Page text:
Ringing alarm bells, Dr Puvvada Srinivas, member of APRAS, said a young student died in Chennai a few months ago when an anaesthetist performed a hair transplant on him. Their Chennai counterparts immediately brought it to the notice of MCI. “When non-medical professionals peddle fake degrees and set up cosmetology clinics, surgeries fail and patients come to us for justice,” said another member of the association, Dr Sri Ganesh.
MCI can slap notices on fake plastic surgeons, but can do little to curb cosmetology clinics.
“For any surgical procedure, medical and health officials have to issue licences, but when we complain, they say they can only tackle doctors and not the clinic and criminal cases have to lodged against them. We want MCI to take strict action” said Dr V Sudhakar Prasad, president of APRAS.
Man dupes BTech grad of Rs 1.5 lakh for hair transplant
HYDERABAD: A man from Kolkata duped a student of Rs 1.5 lakh and used the money at a hair transplant clinic. He was arrested on Friday.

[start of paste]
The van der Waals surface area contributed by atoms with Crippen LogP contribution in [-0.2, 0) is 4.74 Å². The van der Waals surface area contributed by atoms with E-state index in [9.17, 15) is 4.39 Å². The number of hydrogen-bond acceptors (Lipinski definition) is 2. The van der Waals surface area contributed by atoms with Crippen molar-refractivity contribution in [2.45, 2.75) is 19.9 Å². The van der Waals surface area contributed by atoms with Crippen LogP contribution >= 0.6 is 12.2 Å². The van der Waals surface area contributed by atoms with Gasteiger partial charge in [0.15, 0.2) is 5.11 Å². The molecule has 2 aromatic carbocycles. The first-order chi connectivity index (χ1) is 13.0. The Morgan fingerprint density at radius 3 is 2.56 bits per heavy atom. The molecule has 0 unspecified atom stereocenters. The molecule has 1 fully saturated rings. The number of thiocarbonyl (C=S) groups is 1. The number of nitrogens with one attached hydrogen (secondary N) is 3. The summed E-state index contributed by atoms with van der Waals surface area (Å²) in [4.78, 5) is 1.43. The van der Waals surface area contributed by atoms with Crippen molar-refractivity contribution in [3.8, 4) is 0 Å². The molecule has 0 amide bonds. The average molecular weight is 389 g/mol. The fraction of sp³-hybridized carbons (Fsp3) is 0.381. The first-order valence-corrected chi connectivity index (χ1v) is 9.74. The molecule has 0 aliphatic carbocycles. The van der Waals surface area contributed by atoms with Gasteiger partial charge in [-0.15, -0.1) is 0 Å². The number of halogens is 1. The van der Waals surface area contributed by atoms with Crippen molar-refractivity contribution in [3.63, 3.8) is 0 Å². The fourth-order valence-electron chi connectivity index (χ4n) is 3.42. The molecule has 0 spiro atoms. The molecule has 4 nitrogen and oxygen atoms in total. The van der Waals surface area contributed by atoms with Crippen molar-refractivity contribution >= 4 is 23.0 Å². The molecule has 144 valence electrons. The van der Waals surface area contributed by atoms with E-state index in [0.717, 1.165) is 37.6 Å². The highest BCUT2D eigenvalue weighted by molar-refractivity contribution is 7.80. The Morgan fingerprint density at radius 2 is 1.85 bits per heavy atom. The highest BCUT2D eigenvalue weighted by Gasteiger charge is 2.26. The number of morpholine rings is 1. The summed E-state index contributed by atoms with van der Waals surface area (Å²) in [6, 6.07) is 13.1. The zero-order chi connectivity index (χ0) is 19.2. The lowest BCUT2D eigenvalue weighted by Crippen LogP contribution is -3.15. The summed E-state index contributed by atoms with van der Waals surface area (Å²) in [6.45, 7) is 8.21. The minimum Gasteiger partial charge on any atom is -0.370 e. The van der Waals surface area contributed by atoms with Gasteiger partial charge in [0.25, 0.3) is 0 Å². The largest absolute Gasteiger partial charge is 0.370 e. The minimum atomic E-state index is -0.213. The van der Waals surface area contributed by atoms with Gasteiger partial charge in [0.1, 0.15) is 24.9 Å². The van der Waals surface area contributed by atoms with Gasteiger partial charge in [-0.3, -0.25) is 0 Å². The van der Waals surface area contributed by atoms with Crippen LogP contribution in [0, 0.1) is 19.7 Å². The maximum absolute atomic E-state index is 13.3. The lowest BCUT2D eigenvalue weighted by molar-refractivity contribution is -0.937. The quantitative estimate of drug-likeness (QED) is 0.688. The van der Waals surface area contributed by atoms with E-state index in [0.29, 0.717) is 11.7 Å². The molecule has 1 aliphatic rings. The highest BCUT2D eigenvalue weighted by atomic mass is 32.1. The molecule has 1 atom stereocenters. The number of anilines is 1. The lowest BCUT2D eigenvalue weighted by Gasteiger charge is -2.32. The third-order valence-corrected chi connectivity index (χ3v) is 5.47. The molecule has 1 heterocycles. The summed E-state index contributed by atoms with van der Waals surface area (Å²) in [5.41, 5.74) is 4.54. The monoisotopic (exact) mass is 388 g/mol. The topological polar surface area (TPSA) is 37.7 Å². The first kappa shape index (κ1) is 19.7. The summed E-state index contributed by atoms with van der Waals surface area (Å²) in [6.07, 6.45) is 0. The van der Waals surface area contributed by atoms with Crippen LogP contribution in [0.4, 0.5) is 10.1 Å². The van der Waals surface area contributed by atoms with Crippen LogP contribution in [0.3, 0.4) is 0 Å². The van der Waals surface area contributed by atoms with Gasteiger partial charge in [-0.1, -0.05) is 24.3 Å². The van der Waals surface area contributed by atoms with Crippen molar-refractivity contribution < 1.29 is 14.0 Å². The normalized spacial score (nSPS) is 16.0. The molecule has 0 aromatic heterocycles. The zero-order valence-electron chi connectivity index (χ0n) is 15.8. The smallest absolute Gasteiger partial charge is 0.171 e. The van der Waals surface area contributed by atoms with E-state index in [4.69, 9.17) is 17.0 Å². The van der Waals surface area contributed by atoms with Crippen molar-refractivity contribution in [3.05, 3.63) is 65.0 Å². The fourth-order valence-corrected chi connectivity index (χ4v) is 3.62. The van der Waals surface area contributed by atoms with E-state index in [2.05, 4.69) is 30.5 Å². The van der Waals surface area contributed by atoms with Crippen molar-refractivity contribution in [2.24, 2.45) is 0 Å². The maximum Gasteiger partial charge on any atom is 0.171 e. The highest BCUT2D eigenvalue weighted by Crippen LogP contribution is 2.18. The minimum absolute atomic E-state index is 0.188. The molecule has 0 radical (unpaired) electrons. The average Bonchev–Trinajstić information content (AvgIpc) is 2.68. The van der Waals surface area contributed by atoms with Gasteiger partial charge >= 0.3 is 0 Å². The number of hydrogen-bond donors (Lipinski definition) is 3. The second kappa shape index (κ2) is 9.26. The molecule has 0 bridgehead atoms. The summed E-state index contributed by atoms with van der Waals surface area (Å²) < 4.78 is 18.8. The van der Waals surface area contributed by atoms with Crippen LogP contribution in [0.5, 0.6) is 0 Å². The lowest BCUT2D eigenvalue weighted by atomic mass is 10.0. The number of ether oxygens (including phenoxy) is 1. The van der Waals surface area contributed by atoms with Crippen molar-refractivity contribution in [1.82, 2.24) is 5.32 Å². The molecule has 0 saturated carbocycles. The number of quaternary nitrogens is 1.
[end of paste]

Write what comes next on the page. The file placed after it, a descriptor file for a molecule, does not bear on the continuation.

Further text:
Acting on a complaint by a B Tech graduate Yedukondalu, from Nagole, cyber crime police of Rachakonda commissionerate picked up Sudarshan Swain from Park Street area in Kolkata on charges of fraud.
“The victim paid Rs 1.5 lakh hoping that he would get a job. The culprit used the money for hair transplants. When we nabbed him, he was outside a hair transplant clinic in Park Street,” said inspector Md Riazuddin, an investigating officer.
In November 2016, while on a job hunt, Yedukondalu saw an advertisement on Quikr.com seeking applications from engineering graduates for jobs in various software companies. When he responded to the advertisement, he was asked to send his resume to one Tapan with relevant documents. Tapan asked the victim to deposit Rs 50,000 for the interview call with Zensar Technologies Ltd, based in Gachibowli.
After two days, a person posing as a HR manager of the company took a fake telephonic interview and Yedukondalu was asked to deposit another Rs 1,00,000. When this demand was made, Riazuddin said, “Yedukondalu asked for an offer letter first, after which only he would deposit the money.”
He later received an offer letter from an email ID email@example.com. Since the email ID had an extension of Zensar, the student fell believed the letter was genuine and deposited the money in an account based in Odisha. A visit to Zensar Technologies office at Gachibowli revealed that the offer letter was fake, police said.